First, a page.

Poignant and gritty. This iconic photograph from the Vietnam War says so much with so little.
A soldier on duty smilingly looks at the camera up above as the photographer takes the shot. It’s simple, maybe even trivial but what’s really noticeable is the handwritten slogan on his helmet saying “War is Hell.” It’s a fitting title to the photograph shot by one of the world’s most talented photojournalists Horst Faas. Faas extensively covered the Vietnam War and documented the ongoing battle. This photograph was one of many pictures he took during his time on the field. The legendary photojournalist won the 1965 Pulitzer Prize for his photos.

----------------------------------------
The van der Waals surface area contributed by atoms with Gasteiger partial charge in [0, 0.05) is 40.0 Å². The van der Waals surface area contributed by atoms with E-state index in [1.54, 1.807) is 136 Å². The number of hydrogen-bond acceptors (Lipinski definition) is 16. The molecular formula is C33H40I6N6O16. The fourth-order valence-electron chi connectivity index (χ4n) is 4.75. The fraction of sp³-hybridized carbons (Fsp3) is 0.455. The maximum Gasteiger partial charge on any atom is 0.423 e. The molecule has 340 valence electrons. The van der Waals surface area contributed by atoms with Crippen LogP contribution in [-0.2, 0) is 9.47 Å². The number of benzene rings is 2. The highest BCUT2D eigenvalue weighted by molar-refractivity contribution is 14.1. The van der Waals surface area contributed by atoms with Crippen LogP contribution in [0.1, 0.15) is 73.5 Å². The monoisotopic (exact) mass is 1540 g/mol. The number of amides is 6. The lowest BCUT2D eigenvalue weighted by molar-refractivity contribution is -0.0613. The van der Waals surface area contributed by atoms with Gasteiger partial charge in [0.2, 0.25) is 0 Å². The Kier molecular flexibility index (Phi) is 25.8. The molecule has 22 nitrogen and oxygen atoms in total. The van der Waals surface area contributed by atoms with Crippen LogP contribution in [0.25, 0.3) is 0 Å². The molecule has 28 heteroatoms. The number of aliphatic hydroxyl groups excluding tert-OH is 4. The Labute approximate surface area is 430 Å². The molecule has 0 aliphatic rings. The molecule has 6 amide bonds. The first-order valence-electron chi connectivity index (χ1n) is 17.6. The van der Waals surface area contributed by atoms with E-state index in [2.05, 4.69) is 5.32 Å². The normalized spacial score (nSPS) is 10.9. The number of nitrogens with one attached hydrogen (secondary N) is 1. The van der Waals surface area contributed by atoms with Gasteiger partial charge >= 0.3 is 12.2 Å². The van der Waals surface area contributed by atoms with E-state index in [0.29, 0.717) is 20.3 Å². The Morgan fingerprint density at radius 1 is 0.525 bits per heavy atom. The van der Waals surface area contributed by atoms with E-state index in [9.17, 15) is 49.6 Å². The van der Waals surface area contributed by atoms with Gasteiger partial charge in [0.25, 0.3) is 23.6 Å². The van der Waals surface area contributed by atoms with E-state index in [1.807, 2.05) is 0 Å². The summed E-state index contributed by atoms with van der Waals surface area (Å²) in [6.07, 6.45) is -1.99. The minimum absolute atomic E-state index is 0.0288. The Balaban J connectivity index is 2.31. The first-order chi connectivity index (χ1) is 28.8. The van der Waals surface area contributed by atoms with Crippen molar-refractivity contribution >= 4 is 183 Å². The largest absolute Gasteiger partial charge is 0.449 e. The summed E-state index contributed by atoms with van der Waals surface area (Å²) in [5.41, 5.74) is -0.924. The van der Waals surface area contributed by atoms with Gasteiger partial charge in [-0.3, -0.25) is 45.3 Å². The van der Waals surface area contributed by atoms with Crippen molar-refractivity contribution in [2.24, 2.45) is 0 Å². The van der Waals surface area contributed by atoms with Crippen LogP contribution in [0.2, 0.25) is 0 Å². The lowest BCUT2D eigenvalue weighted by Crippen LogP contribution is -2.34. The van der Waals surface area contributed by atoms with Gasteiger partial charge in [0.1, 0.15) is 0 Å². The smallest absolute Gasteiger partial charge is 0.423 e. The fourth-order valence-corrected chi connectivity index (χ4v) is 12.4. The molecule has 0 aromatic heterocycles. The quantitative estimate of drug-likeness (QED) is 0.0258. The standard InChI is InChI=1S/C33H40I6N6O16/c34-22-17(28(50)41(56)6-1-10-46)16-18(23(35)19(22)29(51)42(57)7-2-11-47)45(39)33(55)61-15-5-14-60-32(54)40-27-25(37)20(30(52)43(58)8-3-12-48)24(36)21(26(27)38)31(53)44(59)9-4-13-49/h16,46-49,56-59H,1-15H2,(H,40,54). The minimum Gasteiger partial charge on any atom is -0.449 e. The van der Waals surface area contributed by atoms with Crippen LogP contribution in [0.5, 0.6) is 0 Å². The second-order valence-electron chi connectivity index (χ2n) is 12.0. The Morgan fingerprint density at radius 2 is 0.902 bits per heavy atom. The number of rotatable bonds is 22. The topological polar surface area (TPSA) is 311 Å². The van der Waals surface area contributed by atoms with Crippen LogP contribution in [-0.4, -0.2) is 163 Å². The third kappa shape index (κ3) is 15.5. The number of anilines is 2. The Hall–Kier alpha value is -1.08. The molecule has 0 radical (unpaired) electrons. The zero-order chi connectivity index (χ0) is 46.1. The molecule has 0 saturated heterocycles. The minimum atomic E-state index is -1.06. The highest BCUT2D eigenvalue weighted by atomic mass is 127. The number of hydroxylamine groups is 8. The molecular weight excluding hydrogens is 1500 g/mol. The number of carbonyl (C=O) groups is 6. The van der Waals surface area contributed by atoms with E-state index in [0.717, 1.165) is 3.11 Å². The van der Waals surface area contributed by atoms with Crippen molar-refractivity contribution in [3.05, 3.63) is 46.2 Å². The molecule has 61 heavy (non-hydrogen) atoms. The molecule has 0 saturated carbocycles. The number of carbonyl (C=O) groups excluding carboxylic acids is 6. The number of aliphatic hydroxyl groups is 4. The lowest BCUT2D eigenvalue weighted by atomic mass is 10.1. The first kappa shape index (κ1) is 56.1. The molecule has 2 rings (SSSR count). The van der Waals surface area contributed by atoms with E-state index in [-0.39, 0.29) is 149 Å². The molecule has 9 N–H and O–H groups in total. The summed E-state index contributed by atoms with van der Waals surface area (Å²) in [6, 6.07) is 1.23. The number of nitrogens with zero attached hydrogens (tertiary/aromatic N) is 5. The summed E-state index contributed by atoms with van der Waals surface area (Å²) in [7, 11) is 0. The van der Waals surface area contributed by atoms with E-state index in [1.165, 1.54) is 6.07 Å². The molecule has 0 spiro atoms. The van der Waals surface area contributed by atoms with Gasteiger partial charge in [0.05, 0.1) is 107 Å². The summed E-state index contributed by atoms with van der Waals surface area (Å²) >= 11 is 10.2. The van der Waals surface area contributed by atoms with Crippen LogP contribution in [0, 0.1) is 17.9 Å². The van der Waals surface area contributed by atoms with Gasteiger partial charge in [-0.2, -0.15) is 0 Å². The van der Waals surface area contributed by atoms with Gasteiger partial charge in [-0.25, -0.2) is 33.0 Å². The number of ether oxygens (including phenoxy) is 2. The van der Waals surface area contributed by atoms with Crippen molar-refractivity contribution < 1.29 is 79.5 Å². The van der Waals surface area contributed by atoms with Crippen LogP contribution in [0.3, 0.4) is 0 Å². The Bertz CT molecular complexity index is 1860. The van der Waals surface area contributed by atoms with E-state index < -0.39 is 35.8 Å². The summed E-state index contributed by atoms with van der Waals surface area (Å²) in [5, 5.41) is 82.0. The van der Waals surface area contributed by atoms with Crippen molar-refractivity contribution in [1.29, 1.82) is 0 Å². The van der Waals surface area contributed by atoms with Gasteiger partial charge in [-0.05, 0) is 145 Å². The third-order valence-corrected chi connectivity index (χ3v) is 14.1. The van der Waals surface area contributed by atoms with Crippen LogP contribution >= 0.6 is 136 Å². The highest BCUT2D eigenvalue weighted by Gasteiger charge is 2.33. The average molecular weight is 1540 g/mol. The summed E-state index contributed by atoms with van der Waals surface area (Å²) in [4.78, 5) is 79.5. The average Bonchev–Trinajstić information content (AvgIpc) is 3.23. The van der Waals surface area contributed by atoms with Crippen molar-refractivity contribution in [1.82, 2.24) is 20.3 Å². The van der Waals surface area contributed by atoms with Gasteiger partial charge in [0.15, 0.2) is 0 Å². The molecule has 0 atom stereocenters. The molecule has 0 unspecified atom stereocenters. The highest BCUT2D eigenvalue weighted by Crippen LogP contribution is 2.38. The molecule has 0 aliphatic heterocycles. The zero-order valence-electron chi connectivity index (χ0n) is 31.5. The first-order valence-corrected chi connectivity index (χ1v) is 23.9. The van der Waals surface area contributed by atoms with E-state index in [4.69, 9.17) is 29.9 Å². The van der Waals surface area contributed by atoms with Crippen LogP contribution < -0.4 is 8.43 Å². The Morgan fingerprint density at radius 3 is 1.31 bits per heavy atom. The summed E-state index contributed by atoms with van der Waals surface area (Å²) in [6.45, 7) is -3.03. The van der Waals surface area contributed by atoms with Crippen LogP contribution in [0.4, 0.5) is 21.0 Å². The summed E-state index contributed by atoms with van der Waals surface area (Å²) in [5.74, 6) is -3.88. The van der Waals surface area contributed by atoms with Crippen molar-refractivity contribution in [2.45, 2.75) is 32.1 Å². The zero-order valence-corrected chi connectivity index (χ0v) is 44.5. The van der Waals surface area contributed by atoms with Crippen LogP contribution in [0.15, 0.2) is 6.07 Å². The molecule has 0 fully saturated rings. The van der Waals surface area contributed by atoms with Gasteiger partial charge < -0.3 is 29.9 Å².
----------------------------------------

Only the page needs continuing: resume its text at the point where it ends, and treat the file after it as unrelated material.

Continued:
The rakishly handsome soldier pictured was identified as Larry Wayne Chaffin. Wearing his curt smile and a helmet that freely expressed his feeling towards the war, Chaffin’s showed exactly how wars are waged – with lives of people who oppose it.
All information used in this article were sourced from Bytes.
Our intention with the Influential Photographs columns is not to glorify or demean the subject of the photo. Our intention with this column is to highlight the most influential analogue photographs of history. The photographs we feature are considered icons, for their composition, subject matter, or avant-garde artistic value.